A funny thing happened on the way to the White House for Hilary Clinton and the Democrats, however, and Donald Trump became president. Appointing Neil Gorsuch to fill Scalia’s long empty seat became a top priority for the new president and with the Republican Senate numbers holding steady at 52 after the election, McConnell would be needed to guide the nomination through the Senate. Once he accomplished that, instead of the partnership stabilizing, it entered troubled waters.
Trump and McConnell’s uneasy relationship endured many ups and downs, but when Trump lost to Joe Biden in November 2020, the Democrats also took the Senate and Charles Schumer, Senator from New York, became Majority Leader. Whatever remained of the Trump-McConnell relationship dissolved at that point.
Despite McConnell’s shepherding of not only Gorsuch, but Bret Kavanaugh in 2018 and Amy Coney Barrett in 2020 to the two seats opened after first David Kennedy’s retirement, then Ruth Bader Ginsburg’s death, McConnell’s unwillingness to back the 45th president’s claim of a stolen election slashed the tattered thread holding everything together.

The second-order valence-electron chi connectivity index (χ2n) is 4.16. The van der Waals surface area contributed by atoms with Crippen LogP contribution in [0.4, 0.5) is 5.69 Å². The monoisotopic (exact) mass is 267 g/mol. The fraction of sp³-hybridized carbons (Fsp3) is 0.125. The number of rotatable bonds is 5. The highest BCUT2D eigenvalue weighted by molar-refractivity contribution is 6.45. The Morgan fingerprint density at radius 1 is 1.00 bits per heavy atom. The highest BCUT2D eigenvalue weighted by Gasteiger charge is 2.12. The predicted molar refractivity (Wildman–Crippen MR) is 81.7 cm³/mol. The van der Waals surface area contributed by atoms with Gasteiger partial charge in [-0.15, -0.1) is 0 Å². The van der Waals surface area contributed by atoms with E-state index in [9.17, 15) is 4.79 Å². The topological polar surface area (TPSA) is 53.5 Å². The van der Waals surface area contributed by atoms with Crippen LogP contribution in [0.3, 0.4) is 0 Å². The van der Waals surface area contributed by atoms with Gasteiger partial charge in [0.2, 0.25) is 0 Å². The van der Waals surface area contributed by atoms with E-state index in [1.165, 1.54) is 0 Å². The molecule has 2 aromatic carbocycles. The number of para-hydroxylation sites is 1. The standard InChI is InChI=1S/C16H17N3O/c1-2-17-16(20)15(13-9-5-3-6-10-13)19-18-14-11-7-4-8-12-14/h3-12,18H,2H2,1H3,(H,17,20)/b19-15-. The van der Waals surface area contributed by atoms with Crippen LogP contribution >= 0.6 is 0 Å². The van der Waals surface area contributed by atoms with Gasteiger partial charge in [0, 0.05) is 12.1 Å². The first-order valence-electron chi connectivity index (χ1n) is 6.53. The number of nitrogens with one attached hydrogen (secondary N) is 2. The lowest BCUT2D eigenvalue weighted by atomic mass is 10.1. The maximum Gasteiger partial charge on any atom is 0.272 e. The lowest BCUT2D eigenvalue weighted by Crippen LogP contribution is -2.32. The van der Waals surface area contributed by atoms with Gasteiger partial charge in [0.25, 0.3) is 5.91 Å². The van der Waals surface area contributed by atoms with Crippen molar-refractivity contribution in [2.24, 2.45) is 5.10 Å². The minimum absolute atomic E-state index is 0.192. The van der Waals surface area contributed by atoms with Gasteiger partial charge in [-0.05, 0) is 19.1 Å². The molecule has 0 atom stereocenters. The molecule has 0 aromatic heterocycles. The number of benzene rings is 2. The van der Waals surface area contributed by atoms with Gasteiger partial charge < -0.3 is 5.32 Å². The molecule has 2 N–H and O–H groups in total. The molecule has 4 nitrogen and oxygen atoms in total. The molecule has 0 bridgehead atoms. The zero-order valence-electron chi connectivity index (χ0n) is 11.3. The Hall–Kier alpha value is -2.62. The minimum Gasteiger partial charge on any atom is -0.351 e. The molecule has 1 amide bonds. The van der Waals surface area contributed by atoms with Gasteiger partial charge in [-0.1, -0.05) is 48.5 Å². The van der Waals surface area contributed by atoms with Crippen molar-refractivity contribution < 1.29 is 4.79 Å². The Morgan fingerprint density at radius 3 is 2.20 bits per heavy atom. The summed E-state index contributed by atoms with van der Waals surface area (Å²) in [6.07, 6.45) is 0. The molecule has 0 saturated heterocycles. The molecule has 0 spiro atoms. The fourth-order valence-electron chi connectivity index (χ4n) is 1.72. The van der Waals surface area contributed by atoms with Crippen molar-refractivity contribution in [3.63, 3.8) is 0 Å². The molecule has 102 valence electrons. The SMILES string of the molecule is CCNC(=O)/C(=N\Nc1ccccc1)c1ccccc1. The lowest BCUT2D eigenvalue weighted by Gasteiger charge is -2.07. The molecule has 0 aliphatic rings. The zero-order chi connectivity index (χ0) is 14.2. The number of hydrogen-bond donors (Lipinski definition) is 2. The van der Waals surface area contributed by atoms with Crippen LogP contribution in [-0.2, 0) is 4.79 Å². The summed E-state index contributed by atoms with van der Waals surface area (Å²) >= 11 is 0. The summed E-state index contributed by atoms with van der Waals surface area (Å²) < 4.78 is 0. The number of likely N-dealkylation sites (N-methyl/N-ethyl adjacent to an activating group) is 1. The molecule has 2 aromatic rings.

McConnell, unlike Trump, faced the prospects of having to defend an already controversial decision to forego his principle of no Supreme Court appointments in a presidential year, a rule that had served as justification for denying a vote on Garland. Now he would insist on an up or down vote on Ms. Coney Barrett in the middle of a presidential election to replace a justice of the opposite philosophy.
Reasonable people understand the challenges of electoral politics. Being a political animal, Mitch McConnell responded predictably. Having used his political capital, with the election decided and the senate dependent on the two run-offs in Georgia in December 2020, McConnell wearily viewed Trump’s charges regarding election fraud but surveyed with greater dismay his actions. It became clear with the losses of the two seats in Georgia that Trump had little interest in preserving Republicans in Washington and much greater interest in pushing a narrative about election fraud to safeguard his reputation. Trump could not countenance the idea of being considered a loser and his machinations already included another run in 2024.